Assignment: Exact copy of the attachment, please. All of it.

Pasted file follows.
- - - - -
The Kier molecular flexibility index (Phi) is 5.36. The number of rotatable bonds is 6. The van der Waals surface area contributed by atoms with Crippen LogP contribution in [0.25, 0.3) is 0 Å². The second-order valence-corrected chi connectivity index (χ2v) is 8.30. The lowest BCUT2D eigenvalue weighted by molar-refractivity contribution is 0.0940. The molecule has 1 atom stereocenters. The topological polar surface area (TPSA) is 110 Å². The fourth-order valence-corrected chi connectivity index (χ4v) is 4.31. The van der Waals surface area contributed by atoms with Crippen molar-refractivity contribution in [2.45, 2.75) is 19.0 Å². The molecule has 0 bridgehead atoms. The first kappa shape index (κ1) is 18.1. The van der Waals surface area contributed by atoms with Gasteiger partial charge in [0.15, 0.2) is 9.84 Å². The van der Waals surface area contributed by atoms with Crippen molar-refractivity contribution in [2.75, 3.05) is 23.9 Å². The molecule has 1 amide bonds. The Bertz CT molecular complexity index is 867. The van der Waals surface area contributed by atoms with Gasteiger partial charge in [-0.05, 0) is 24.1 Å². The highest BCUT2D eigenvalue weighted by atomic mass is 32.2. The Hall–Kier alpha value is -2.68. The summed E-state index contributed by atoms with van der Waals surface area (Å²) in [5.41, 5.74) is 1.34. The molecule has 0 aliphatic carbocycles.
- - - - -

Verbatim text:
The Kier molecular flexibility index (Phi) is 5.36. The number of rotatable bonds is 6. The van der Waals surface area contributed by atoms with Crippen LogP contribution in [0.25, 0.3) is 0 Å². The second-order valence-corrected chi connectivity index (χ2v) is 8.30. The lowest BCUT2D eigenvalue weighted by molar-refractivity contribution is 0.0940. The molecule has 1 atom stereocenters. The topological polar surface area (TPSA) is 110 Å². The fourth-order valence-corrected chi connectivity index (χ4v) is 4.31. The van der Waals surface area contributed by atoms with Crippen molar-refractivity contribution in [2.45, 2.75) is 19.0 Å². The molecule has 0 bridgehead atoms. The first kappa shape index (κ1) is 18.1. The van der Waals surface area contributed by atoms with Gasteiger partial charge in [0.15, 0.2) is 9.84 Å². The van der Waals surface area contributed by atoms with Crippen molar-refractivity contribution in [2.75, 3.05) is 23.9 Å². The molecule has 1 amide bonds. The Bertz CT molecular complexity index is 867. The van der Waals surface area contributed by atoms with Gasteiger partial charge in [-0.05, 0) is 24.1 Å². The highest BCUT2D eigenvalue weighted by atomic mass is 32.2. The Hall–Kier alpha value is -2.68. The summed E-state index contributed by atoms with van der Waals surface area (Å²) in [5.41, 5.74) is 1.34. The molecule has 0 aliphatic carbocycles.